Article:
Last week Republican lawmakers in Colorado unveiled their version of health care reform. It’s an attempt to make small fixes to the state’s ailing health care system without raising taxes or turning health care over to the government. The proposed reforms are far less substantial than the options being considered by the Blue Ribbon Commission on Health Care Reform, and were criticized by Democrats as being insignificant.
The proposed changes:
Create a low-cost benefit plan with basic health care coverage that would have a low monthly premium
I would be curious to see the plan specifics for the proposed policy. Would it be a limited benefit plan that doesn’t cover prescription drugs and has a low lifetime maximum benefit? Or would it be a high deductible, comprehensive policy that would truly provide a safety net in case of a serious medical problem?
Allow individuals to purchase health insurance from other states
Again, I’m curious about this one. Are we spreading the risk pool to the whole country – as a national health care plan would do – or are we sending people with pre-existing conditions to other states where coverage laws might not be as strict and limited benefit plans might not be regulated? It is frustrating for our clients when they move to Colorado from another state and find that they have to get new health insurance that follows a whole new set of laws. Given how transient the US population is, I support the idea of making health insurance more flexible on a nationwide basis, rather than having 50 different sets of laws, mandates, and policy options.
Allow qualified nurse practitioners in rural areas to have greater authority in addressing basic patient health needs.
This one has my full support. Nurse practitioners and physician’s assistants should be able to fully treat patients with basic health problems. These are highly trained health care providers, and enabling them to see more patients will reduce the overall cost of health care (NPs and PAs are less expensive than physicians).
Urge Congress to pass legislation that would allow individual health coverage to receive the same tax incentives as corporate plans
My concern here is one that has been echoed all over the country ever since the current administration began talking about using tax incentives for individual health insurance premiums. Colorado residents with little income pay little in taxes. If they cannot afford health insurance premiums now, it is unlikely that the small difference that a tax deduction would make would enable them to afford it. Tax deductions and incentives make a difference for high income people – those who pay the most in taxes. And yet that is not the population that truly needs help with health insurance premiums.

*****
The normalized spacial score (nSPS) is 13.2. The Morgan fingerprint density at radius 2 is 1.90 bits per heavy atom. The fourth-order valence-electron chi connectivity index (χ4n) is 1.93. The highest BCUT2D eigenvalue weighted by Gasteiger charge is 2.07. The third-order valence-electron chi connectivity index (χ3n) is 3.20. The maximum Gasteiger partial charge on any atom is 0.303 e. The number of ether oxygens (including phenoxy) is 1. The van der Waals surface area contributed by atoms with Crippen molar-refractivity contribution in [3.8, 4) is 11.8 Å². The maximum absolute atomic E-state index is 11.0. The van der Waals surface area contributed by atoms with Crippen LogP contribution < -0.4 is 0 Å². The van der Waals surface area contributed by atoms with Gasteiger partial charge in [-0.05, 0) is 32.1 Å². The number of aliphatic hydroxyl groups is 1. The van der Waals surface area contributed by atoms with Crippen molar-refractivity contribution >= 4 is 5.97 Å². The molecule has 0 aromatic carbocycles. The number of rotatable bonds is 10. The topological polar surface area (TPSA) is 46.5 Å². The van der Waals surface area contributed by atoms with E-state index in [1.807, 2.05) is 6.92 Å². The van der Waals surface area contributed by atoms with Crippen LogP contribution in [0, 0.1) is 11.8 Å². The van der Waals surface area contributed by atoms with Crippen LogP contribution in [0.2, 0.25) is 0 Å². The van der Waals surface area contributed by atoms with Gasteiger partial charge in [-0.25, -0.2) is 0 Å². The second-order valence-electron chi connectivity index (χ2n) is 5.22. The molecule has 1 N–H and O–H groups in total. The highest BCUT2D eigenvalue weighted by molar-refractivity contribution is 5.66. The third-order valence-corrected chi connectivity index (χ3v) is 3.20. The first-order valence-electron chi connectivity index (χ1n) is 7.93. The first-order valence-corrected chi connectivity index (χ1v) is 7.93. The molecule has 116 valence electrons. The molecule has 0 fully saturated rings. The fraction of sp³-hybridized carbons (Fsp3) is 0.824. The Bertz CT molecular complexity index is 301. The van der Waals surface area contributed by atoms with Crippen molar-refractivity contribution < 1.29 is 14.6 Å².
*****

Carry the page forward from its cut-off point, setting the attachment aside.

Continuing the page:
Provide $8.6 million to reduce the waiting list of about 4,000 residents for state-funded developmental disabilities services.
This sounds like a good plan, although I’m not familiar enough with the situation to know if $8.6 million is enough to solve the problem. Waiting lists should be for things like concert tickets and new hybrid cars – not treatment for developmental disabilities. And I question where the money will come from if the plan involves no tax increases.
Overall, there are some good ideas here, but I doubt that it will be enough to truly fix Colorado’s health care system. No state – including Colorado – is going to be able to provide affordable health care for all its citizens without raising taxes, and while still allowing health care and health insurance to function as free market entities with unlimited profits. Trying to do so is like putting a band-aid on a bleeding artery.